If you are a parent of a child in primary school, you will probably be becoming aware of the increased focus on grammar and punctuation contained in the new National Curriculum. Your child’s school may have provided information about the new English grammar, punctuation and spelling tests which Year 2 and Year 6 children will be taking next summer. Depending upon when and where you went to school, you may find the information coming from school (and the terminology being used by your child) challenging.

Whether you are bewildered by the terminology used or just want to know a little more to support your child, I hope you will find this blog useful. You can click on the Parent’s Start Page to link to information about different areas of grammar and punctuation. Alternatively, enter a term in the search bar or click on a word in the cloud of labels. If you have further queries, get in touch and I will try to help where I can. You can also follow me on Twitter @grammarpuss13.

Friday, 8 January 2016

Past and present tense: sorting and matching games

The table below can be enlarged, printed and cut up for two different activities.  The present tense cards use some present tense third person singular verbs.  The second half of the table includes a mix of irregular verbs, where the past tenses are not formed by adding –ed.

Sorting game (separate cards into past and present.)
Use the past and present cards as headings.  Shuffle the verb cards and put them in a pile.  As each card is turned over, players should decide which heading to place them under and create an oral sentence.  Don't let children forget the full stop.  They can say it or use an action to signal they are putting it at the end of their sentence.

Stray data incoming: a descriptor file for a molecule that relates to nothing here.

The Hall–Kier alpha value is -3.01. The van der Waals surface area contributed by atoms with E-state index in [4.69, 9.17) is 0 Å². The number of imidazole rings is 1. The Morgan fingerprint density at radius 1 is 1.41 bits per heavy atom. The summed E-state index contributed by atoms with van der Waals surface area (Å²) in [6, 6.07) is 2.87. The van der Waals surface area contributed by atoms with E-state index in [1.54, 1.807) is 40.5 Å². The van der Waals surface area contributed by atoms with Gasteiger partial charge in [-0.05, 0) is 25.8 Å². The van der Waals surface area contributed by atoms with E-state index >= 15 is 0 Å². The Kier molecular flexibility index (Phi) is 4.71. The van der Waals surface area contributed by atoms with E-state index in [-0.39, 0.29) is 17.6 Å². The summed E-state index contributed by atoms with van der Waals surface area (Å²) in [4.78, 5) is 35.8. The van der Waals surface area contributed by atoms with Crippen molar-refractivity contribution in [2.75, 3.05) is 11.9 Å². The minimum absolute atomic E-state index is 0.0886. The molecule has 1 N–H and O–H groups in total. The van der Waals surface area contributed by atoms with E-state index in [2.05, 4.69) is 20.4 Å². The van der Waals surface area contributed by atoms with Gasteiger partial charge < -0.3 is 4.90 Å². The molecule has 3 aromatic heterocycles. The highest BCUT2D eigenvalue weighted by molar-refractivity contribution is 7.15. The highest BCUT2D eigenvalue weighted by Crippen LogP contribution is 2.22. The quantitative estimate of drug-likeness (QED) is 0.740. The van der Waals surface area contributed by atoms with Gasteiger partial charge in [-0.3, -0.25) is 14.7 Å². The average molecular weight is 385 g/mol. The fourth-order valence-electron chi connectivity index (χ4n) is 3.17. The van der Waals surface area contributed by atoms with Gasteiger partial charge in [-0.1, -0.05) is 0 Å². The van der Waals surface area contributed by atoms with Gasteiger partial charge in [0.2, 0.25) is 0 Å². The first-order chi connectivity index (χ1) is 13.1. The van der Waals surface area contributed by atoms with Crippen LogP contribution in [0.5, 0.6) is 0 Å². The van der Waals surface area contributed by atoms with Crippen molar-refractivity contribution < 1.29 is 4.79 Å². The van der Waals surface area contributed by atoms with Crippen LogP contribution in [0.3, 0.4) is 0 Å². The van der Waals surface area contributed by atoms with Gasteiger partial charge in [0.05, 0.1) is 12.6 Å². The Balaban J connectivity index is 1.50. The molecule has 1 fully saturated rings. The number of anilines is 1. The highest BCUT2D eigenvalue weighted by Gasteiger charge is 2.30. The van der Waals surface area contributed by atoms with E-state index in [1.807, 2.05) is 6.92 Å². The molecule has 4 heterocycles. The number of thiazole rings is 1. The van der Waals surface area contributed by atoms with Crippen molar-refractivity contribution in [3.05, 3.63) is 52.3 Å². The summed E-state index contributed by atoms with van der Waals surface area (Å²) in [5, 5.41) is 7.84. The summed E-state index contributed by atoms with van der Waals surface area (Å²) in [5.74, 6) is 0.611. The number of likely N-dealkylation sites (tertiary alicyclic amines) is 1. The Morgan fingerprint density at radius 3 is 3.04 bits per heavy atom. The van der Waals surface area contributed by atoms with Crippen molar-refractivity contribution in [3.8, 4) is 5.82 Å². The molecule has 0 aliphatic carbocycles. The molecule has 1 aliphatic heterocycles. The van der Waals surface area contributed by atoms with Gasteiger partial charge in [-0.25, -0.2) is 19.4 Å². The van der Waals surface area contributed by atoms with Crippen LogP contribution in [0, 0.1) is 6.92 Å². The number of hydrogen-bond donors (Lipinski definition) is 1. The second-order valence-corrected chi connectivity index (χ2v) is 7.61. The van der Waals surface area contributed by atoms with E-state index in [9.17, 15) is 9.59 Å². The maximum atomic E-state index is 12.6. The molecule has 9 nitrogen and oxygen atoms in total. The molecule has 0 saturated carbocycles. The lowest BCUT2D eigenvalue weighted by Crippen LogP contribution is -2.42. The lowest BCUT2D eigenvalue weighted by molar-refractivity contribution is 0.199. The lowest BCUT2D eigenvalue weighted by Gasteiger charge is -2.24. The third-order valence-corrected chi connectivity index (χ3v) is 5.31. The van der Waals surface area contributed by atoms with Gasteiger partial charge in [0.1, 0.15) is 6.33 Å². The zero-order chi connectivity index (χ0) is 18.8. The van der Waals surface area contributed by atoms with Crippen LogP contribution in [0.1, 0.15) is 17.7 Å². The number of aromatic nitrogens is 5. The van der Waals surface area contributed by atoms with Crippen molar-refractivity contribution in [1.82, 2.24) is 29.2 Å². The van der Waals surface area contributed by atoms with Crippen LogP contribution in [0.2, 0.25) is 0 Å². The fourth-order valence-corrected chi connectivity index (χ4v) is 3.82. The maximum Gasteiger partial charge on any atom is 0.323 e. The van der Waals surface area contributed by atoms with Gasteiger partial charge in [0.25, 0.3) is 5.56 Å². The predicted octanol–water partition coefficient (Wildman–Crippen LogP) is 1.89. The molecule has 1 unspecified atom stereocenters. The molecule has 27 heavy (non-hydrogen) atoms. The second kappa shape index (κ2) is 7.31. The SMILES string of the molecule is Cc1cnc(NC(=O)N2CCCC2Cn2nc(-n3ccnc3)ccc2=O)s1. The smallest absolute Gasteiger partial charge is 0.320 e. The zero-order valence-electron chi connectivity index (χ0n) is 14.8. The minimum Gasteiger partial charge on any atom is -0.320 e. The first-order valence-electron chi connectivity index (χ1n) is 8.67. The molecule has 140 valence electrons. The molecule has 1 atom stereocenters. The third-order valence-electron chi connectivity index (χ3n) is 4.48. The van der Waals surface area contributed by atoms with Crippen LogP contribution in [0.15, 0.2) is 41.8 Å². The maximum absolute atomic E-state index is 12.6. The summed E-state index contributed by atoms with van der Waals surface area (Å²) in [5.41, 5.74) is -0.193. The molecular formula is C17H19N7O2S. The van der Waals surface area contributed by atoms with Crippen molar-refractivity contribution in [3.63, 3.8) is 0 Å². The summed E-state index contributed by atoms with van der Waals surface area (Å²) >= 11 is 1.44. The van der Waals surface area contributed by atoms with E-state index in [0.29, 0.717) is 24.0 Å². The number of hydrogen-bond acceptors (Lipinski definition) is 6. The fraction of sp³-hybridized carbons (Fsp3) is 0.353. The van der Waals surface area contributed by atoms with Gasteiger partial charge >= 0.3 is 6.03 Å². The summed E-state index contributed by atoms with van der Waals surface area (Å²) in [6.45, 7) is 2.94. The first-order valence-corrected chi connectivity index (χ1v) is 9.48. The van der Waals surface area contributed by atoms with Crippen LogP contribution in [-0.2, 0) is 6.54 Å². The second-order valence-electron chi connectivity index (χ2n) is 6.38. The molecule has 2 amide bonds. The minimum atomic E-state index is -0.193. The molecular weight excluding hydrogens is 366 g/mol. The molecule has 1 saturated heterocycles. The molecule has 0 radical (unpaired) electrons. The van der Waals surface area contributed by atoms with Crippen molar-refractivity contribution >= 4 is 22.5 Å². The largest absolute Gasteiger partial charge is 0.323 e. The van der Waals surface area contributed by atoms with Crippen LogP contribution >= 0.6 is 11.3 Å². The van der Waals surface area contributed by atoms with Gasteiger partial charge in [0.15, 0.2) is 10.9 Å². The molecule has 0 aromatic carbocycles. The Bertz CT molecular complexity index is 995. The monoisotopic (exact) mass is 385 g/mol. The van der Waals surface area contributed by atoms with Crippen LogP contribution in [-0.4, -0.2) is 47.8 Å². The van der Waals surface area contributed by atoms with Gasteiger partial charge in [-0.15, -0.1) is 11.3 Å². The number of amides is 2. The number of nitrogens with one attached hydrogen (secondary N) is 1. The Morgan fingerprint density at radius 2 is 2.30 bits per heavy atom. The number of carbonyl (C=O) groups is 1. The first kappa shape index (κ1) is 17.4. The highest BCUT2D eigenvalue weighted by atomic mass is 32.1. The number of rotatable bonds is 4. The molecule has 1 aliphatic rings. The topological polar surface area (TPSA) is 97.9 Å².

Matching game (find pairs of past and present tenses)
Shuffle the verb cards and lay them out, face down, on the table (if you feel there are too many cards, remove some of the pairs).  Turn a card over, then turn a second card over.  If they match as a past and present tense of the same verb, the player picks them up.  (An extension would be to ask the children to create a sentence using one of the verbs.)  If they do not match, turn them face down again.  The players should try to remember the positions of the cards and collect as many pairs as they can.  When a pair is collected, ask the player which is the past tense and which is the present.  

This game can be played by one player, with adult encouragement, or against the clock.  Alternatively more than one player can play, changing turns each time someone fails to find a match.


present
past
try
tried
cries
cried
sketch
sketched
walk
walked
talks
talked
knock
knocked
skips
skipped
change
changed
hope
hoped
push
pushed
drop
dropped
have
had
do
did
see
saw
goes
went
is
was
are
were
writes
wrote
say
said
know
knew

No comments:

Post a Comment